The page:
Finance Minister Blaine Higgs is calling the province’s growing deficit a "wake-up call" to New Brunswickers as the provincial government attempts to balance its budget.

Premier David Alward promised in the 2010 election campaign that a Progressive Conservative government would balance the budget during its mandate.

The province’s finance minister tabled an austere budget in March that outlined a series of cuts and small tax hikes and projected a deficit of $183 million.

But a faltering economy has caused the provincial government’s estimated deficit for this fiscal year to nearly double to $356-million.

Higgs said in an interview on Friday the provincial government is going to have a difficult time erasing the total deficit.

"It is not going to be easy, but I don’t use the economic downturn as an excuse. I think it is a wake-up call. We didn’t expect this would be easy," Higgs said.

"We have been very calculated. We haven’t made any real tough decisions at this point. So I guess, if we are going to [achieve] a balanced budget we have to deal with some serious issues to do it."

The Department of Finance released its fiscal update for the second quarter on Thursday. The ballooning deficit was blamed on shrinking revenues, primarily from income tax, corporate tax and Harmonized Sales Tax.

The provincial government’s expenses have also risen by $51 million, which is roughly one per cent of the overall budget.

'Time to right size New Brunswick'

Higgs said every department will be under tighter scrutiny for the remainder of the fiscal year. He said he expected to cut spending and eliminate programs that are no longer needed and he said the Department of Health will not be immune to the tough fiscal tonic.

"This is a time to right size New Brunswick, this is a time to look at health care, you have heard the minister of health talk about, we can’t afford duplication on health services," Higgs said on Friday.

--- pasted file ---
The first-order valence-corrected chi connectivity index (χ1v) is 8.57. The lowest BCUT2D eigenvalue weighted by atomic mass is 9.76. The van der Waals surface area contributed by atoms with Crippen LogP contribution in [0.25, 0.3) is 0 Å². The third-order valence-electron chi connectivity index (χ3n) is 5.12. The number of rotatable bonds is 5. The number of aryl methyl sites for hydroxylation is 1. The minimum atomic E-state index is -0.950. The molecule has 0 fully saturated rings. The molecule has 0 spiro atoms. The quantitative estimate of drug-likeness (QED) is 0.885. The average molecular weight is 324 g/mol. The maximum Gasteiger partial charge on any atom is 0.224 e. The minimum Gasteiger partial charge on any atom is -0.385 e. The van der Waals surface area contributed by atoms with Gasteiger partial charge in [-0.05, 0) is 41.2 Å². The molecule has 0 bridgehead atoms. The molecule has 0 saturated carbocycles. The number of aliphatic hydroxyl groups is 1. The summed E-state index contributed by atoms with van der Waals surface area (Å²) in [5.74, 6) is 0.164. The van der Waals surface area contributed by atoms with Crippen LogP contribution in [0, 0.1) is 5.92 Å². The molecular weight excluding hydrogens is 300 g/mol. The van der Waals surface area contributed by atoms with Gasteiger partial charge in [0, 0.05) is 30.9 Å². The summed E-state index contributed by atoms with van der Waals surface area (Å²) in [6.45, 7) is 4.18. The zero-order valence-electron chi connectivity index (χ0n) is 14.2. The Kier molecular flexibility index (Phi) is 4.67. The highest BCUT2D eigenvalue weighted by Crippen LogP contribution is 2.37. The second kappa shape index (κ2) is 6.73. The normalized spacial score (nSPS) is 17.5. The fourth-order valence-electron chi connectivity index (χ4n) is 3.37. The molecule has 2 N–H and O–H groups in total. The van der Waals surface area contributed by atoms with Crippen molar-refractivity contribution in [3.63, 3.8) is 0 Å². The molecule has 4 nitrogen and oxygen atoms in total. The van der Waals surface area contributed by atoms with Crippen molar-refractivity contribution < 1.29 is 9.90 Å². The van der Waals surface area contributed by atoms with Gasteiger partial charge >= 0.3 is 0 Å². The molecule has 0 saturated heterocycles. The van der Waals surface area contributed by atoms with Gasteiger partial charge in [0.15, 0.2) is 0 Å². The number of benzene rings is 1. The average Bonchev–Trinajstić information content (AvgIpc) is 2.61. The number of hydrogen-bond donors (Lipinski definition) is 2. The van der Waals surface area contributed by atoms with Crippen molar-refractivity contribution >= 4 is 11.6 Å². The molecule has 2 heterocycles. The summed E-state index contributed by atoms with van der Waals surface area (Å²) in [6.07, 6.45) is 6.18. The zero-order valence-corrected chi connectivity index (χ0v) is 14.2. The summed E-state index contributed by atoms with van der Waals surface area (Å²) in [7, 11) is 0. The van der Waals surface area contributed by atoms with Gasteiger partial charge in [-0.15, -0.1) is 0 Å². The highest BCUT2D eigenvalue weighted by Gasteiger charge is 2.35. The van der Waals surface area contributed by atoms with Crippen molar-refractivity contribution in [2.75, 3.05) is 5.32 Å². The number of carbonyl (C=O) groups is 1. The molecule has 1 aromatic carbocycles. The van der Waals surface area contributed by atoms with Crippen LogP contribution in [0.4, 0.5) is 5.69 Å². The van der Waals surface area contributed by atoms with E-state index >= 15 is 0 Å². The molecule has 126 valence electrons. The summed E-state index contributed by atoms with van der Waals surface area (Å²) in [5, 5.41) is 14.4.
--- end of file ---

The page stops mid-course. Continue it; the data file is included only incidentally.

When asked whether the provincial government will be looking at closing hospitals and schools, Higgs said: "All those things have to be discussed and determined."

But the finance minister specifically rejected the idea of imposing highway tolls or raising the Harmonized Sales Tax.

The Progressive Conservatives campaigned against raising taxes and any new tax hike would need to be approved through a referendum.

Instead, Higgs said the provincial government needs to look at growing the economy and encouraging more outside investment.

He specifically pointed to the shale gas industry as an area the province could tap into for additional revenue.

The finance minister admitted the idea of advancing the shale gas industry has been a controversial one in many areas of the province.

But he pointed out that many New Brunswickers are leaving the province to work in the shale gas industry in other jurisdictions.

"We have said all along that we need to look at this in a constructive and very methodological way and do this in a fashion that we are all satisfied that it works. But you’ve seen the opposition around the province: 'We don’t want to do that.' We must look at things like that," he said.